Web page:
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08.26.2005

Fewer grapes this year in lots of places

Harvest is nearly here. Throughout California, and in many other places in the country, grapes have already gone through veraison, the process where red grapes turn from green to red, blue, purple, or black, and where some white grapes begin to take on a golden, translucent sheen. By most estimates, and depending on the varietal and the specific location, the harvest will begin in 2 to 4 weeks.

And so it goes elsewhere around the northern hemisphere (Bordeaux began harvest this week). But this year has brought with it some significant challenges for grape growers around the world.

In Canada, this year's harvest is supposed to be only half the size of previous harvests. A bitterly cold January and February has severely curtailed crop growth, leaving some growers as much as 70% less fruit than normal.

In Spain, a massive drought has hit some of its appellations very hard. The summer has been long and unrelentingly hot, after a winter with less rainfall than usual. As a result, Spain's overall production will be dropping about 14%, and some regions, like Catalonia, which has been hardest hit, will lose 40%.

Closer to home for me, the Northern California Pinot Noir harvest has been severely damaged by late season rains through June. Some growers have lost entire crops of the delicate Pinot Noir grape due to rain-induced shatter, a physiological condition where the grapes never ripen, and also due to mold. Particularly hard hit have been those growers who maintain biodynamic Pinot vineyards, or so say some of my winemaker friends who make Pinot Noir. Biodynamic growing techniques forbid the use of some additives in the vineyards that many winemakers have used in desperation to combat the effects of the June rains.

Does this mean that the 2005 California Pinot Noir vintage will be a bust? Not at all, but it does mean that some of your favorite wineries may be making a lot less of it, or sadly, none at all.
What that will do to prices overall, it's hard to say, but some will certainly be higher, if only to attempt to recoup losses.

Comments (8)

Geoff Smith wrote:
08.26.05 at 11:53 AM

Yeah, I hear some of the Coastal vineyards have precious little fruit. But, there are plenty of other varieties with good sets---so alternatives will be available!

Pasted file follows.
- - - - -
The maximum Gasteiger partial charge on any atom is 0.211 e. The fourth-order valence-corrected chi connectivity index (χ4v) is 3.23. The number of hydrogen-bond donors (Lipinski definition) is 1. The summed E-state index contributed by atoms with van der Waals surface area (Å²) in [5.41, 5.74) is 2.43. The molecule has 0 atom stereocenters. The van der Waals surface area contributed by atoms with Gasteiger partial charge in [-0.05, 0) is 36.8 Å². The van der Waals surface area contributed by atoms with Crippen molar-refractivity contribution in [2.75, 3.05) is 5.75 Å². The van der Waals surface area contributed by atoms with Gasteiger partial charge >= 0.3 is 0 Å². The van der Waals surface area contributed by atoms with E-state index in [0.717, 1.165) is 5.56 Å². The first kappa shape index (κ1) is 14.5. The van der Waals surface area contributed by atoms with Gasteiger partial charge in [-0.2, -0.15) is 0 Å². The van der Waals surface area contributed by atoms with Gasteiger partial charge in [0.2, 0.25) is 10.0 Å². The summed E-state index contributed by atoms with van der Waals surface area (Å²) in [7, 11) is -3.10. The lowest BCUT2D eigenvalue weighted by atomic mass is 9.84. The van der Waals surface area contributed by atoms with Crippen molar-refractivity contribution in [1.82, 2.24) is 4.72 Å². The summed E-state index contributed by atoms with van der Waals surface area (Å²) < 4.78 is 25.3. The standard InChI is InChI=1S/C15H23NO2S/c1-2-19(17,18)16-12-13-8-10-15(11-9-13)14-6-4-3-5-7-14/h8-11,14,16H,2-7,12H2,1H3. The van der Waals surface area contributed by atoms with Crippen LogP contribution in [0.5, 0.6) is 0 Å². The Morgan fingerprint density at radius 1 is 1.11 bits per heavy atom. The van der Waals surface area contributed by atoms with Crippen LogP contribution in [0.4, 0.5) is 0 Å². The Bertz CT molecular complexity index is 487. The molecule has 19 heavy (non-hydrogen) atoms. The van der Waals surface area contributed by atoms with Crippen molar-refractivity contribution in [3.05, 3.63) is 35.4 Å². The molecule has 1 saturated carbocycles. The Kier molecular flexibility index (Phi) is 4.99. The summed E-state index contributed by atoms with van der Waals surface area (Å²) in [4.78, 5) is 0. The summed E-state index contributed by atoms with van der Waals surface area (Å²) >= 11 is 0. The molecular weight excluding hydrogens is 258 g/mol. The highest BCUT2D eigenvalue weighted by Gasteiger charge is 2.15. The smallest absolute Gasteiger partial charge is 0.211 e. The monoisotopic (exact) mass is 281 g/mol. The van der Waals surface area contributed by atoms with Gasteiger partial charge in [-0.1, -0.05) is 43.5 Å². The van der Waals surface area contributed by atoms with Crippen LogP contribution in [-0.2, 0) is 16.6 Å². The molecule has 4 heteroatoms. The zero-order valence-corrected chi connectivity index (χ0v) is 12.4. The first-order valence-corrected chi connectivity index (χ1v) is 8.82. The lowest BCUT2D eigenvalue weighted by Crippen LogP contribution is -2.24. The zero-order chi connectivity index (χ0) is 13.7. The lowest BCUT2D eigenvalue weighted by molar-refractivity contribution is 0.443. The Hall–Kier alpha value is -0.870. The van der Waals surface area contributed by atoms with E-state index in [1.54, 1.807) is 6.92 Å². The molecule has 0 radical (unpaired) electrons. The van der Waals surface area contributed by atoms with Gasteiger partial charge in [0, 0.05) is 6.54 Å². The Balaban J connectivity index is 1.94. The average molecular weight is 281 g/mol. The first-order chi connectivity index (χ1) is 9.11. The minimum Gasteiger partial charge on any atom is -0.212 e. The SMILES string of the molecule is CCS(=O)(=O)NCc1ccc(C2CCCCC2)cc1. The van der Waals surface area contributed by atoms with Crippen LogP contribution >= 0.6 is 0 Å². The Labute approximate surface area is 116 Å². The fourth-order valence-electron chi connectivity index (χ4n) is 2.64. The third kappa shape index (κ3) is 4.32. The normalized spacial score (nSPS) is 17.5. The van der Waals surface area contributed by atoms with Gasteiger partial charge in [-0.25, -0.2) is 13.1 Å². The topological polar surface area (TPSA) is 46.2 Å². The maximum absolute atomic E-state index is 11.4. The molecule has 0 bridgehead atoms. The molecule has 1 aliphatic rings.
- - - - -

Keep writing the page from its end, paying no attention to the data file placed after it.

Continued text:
Cheers,
Geoff

Ian Scott wrote:
08.26.05 at 4:01 PM

That is interesting news. Most of the juices I get are from Ontario where I live. I wonder if I should be stocking up on juice before the prices increase!

Ian Scott wrote:
08.27.05 at 7:27 PM

Just returned from a day trip to the Niagara region. Spoke with quite a few reps and owners of small wineries in the region, and all were very concerned about this year's harvest. Some reporting 1/3 less than typical harvests for the fall, others agreeing it is 1/2.

All but one of the wineries I dropped in on were NOT offering juice/must for either red or white wines this year. They all basically said, "We need every last drop we can get for our own wine."

I'll be posting on my outing shortly.

Ben wrote:
08.28.05 at 10:29 AM

I talked to some of the Napa folks and they're a little worried about the cabernet harvest. I think the growing season has been pretty chilly, and they have uneven ripening. They're gonna have higher labor costs if they want to keep the green grapes out.

Alder wrote:
08.28.05 at 2:50 PM

But no rest for the weary in France, where they are set for another bumper crop, despite exports dropping by 8% this year.

Lenn wrote:
08.29.05 at 11:35 AM

Vineyard managers here on Long Island have offered me mixed response. We've had almost no rain all summer (Katrina promises to bring some later this week though)...an the grapes are TINY this year.

In fact, one winemaker told me that they are smaller than he's ever seen them in 20 years here. Of course HE is excited at the prospect of small, concentrated fruit...but I imagine general managers aren't so thrilled.

Craig Camp wrote:
08.30.05 at 11:04 AM

In Oregon, 2005 looks to be the second vintage in a row with extremely low yields. A cool, rainy spring meant a poor fruit set and bud mites did the rest. Production in our vineyards looks to be 40% to 60% less than our projected 2 tons per acre. Powdery mildew has also been a problem.

Interestingly enough, the coolest sites are in the best condition as they flower a week or two later, when the weather had improved.

Alder wrote:
08.30.05 at 11:06 AM

Craig,

Thanks for the Oregon update !!

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